As promised in my column yesterday, here are updates on the three smaller energy exploration and production (E&P) companies I mentioned. All three would benefit, of course, from higher prices for crude oil and natural gas; I remain bullish on both commodities. Also, as I mentioned in yesterday's column, the SPDR S&P Oil & Gas Explore & Prod. ETF (XOP) has lagged the broader market indices significantly so far this year. I note the individual stock's year-to-date performance in brackets after its symbol.
1. Evolution Petroleum (EPM) (-18.0% ytd). I have extolled the virtues of EPM in several Real Money columns, but the key points remain:
- EPM has no debt;
- EPM's sole asset is a minority position in the long-lived, slow-decline Delhi field (operated by Denbury Resources (DNR) );
- With the completion of a natural gas liquids plant at Delhi, EPM benefits from the marketing of the liquids and very low capital expenditures going forward.
None of these factors is new for EPM, and it is truly the safest play among smaller E&Ps. In fact, the only recent change at Evolution was its Board's decision to raise its already-attractive dividend to $0.07 per quarter. With an extremely safe 3.4% yield, EPM shares offer income investors superior returns. I'm buying EPM for clients at these levels.
2. Gastar Exploration (GST) (-0.7% ytd). Unlike Evolution, Gastar has many moving parts to its story. With a development agreement with a large investment fund signed in the fourth quarter of 2016 and an agreement with Ares Capital in the first quarter of 2017, that provides up to $475 million in corporate capital, so Gastar is well-positioned financially. The so-called STACK play in Oklahoma is one of the hottest areas in U.S. oil drilling now, and Gastar's acreage is in the core of that play.
Gastar's next hurdle is a shareholder vote scheduled for May 2. As part of the Ares transaction, GST needs shareholder approval to grant conversion rights on the $125 million of convertible notes issued by GT to Ares. Without approval, those converts would be transferred into straight high-yield debt with an unfavorable 15% coupon.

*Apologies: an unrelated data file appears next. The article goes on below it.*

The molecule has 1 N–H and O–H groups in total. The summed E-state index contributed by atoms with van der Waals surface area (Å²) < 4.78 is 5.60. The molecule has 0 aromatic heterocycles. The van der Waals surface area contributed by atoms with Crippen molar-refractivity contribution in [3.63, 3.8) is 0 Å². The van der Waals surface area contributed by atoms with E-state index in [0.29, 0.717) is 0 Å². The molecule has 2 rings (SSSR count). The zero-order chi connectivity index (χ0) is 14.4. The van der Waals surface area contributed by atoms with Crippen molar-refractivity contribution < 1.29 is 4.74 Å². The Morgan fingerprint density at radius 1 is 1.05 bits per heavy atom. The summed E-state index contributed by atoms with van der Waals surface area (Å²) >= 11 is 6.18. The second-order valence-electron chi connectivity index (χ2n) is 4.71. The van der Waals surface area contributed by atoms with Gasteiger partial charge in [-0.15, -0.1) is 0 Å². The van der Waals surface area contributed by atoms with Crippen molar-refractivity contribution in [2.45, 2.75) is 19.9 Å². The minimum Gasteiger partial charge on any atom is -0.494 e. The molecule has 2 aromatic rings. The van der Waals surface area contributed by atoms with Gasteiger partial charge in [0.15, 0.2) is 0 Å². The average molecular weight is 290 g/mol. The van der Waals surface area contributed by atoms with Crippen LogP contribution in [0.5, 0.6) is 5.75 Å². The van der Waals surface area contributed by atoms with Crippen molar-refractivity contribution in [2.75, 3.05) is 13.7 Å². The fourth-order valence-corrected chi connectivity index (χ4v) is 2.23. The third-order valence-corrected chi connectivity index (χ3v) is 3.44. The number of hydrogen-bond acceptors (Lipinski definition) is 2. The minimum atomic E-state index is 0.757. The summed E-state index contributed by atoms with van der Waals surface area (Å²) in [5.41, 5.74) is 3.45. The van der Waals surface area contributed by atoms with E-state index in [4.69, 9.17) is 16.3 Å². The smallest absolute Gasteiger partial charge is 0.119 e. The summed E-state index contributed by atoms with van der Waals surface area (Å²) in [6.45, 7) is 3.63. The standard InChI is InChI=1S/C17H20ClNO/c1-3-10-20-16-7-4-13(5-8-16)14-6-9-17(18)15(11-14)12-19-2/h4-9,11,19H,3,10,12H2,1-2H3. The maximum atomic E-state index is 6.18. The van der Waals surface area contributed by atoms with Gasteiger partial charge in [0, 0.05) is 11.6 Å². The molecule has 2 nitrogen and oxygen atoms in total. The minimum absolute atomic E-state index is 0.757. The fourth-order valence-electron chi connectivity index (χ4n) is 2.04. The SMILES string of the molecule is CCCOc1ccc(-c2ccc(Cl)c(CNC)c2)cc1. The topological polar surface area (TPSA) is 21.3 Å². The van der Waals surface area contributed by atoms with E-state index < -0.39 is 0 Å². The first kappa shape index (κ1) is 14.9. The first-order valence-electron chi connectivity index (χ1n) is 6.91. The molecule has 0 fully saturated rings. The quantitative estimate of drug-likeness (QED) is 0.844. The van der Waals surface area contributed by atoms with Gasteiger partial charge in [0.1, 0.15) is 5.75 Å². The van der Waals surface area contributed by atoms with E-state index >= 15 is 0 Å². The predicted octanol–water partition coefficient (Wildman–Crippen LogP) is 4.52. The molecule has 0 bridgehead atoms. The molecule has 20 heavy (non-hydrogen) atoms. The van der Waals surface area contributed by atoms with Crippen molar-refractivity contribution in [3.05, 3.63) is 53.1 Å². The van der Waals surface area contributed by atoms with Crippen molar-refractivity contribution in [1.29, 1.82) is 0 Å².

So, after flirting with bankruptcy last year, Gastar is one step away from fully regaining its financial footing. Assuming, that is, shareholder approval is granted on May 2. That's a key date in the future of the "new Gastar." I expect the measure to be approved (I'm voting "yes" for my firm's shares) and the removal of the overhang should be a positive catalyst for GST shares.
3. Torchlight Energy (TRCH) (+23.7% ytd). Unlike EPM and GST, TRCH shares have performed very well thus far in 2017. This is a transformational year for Torchlight, as the company looks to drill the first well on its Hazel project in the Midland Basin by mid-year.
At present, Torchlight has virtually no current productive assets -- "PDP" in oil industry parlance -- and proving up Hazel is key to solidifying TRCH's operating future. Management has been looking to raise capital to fund drilling and for other corporate needs, and I believe the capital markets will support such a transaction.
That's the short-term story, but the longer-term cachet -- or Big Gold, if you will -- in the TRCH story is its Orogrande play in Hudspeth County near El Paso, TX. While Orogrande is not currently producing, the two development wells TRCH has drilled there have yielded a wealth of information. In my conversation with TRCH CEO John Brda, he noted that the initial data have done nothing but reinforce his bullishness on the Orogrande, and he singled out the extreme porosity of the rock there as an especially positive characteristic.
So, TRCH has the long-term upside, GST has the near-term catalyst in its upcoming shareholder vote and EPM has the stability of its dividend and debt-free balance sheet. It's a great time to be initiating positions in the smaller E&Ps, and I believe each of the three mentioned stocks will outperform the markets for the balance of 2017.